There is no second heaven discussed in the Bible, but the second death is mentioned in Revelation four times (Rev 2:11, 20:6, 20-14, and 21:8).  Revelation is not easy reading, but it states that the second death is into the lake of fire based on the things you have done during life, Rev 20:13-15.  The Bible merely provides consequences for bad decisions.  It seems to state that if you were not deceived by the Devil and you did well, you would have a “first resurrection” (Rev 20:6); but if you were deceived and did not do so well, then you would be tossed into the lake of fire along with Satan (Rev 20:14).  The first resurrection should be into the new or second heaven since Revelation 21:1 describes the first heaven passing away at this point in time, leading to the second heaven.

In effect, the first death is not fixed in stone as the believers and nonbelievers are separated by a chasm.  The Devil will have an opportunity to deceive the believers until the second death becomes permanent, when all those who have been adjudged as deficient will fall into the lake of fire, Sheol.  The Bible also mentions the destruction of the heavens by fire before reaching a new or second heaven.  2 Peter 3:12-13.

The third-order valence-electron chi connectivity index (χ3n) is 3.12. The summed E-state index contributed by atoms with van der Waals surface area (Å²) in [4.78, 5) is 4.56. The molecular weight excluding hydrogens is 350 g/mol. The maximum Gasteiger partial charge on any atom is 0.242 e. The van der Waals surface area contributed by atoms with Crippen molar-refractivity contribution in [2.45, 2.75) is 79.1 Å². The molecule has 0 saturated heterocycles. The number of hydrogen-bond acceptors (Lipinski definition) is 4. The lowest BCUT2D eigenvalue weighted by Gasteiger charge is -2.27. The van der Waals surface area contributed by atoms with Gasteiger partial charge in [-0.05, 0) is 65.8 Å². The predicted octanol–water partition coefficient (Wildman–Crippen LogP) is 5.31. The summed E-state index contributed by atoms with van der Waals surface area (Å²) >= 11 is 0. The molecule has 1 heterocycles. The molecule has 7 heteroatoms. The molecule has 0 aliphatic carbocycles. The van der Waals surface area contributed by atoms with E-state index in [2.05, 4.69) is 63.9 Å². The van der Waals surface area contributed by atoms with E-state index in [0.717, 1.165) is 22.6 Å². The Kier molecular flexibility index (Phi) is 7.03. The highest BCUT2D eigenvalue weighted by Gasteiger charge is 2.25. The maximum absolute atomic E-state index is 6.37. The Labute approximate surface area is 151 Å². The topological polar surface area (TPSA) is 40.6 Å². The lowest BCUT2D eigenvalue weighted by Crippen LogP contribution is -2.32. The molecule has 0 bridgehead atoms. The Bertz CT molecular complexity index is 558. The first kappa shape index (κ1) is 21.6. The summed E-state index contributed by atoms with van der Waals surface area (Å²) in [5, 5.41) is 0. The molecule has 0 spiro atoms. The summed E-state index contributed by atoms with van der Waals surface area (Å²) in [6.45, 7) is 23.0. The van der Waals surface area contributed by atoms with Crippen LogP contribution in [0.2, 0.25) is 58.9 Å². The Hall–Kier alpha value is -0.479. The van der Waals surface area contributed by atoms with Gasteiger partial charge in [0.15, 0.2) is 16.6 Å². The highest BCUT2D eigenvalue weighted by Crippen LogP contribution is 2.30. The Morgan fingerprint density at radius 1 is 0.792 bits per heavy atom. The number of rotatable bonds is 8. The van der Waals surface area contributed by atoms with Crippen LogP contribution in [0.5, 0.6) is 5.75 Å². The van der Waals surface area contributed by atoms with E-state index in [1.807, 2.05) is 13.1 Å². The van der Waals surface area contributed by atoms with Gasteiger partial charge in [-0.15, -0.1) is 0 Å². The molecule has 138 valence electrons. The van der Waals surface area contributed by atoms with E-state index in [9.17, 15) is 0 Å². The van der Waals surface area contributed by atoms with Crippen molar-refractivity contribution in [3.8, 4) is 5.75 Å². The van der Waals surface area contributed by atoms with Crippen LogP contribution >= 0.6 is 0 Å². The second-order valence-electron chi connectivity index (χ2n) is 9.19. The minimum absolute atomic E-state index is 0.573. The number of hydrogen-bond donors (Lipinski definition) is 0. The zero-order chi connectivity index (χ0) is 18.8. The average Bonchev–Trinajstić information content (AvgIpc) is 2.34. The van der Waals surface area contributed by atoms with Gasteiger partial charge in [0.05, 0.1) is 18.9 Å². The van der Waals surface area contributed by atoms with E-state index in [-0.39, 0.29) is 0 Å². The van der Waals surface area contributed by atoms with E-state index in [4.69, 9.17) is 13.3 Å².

The third heaven is probably not a place.  Paul describes it as possibly an “out of the body” experience.  2 Corinthians 12:3.  The Bible also says that the kingdom of God, probably the third heaven, is “within you.”  Luke 17:21.

In conclusion, the first heaven is probably the one that all Christians believe they will reach through God’s grace and the sacrifice of Jesus.  Then we undergo a more difficult test with a judgment being rendered based on our works during life.  It is a pass-fail test.  If you fail, you receive a second death in the bowels of Hell.  If you pass, you go to the second heaven where the final test is taken.

One of my ministers, who agreed to talk with me about the third heaven privately, told me that the third heaven is a final goal of returning to the Garden of Eden. The final test provides an opportunity for us to improve ourselves even more as we attempt to reach the last heaven, which is God’s kingdom.  The Bible is not specific about the requirements for the final exam.

Multiculturalism

President Obama recently reminded us that Islamic extremism should not be criticized since it is no different than the barbaric acts committed during the Crusades or Inquisition in the name of Christ.  This is multiculturalism carried to the extreme.  In other words, we should accept barbaric acts committed by other cultures since we also committed them.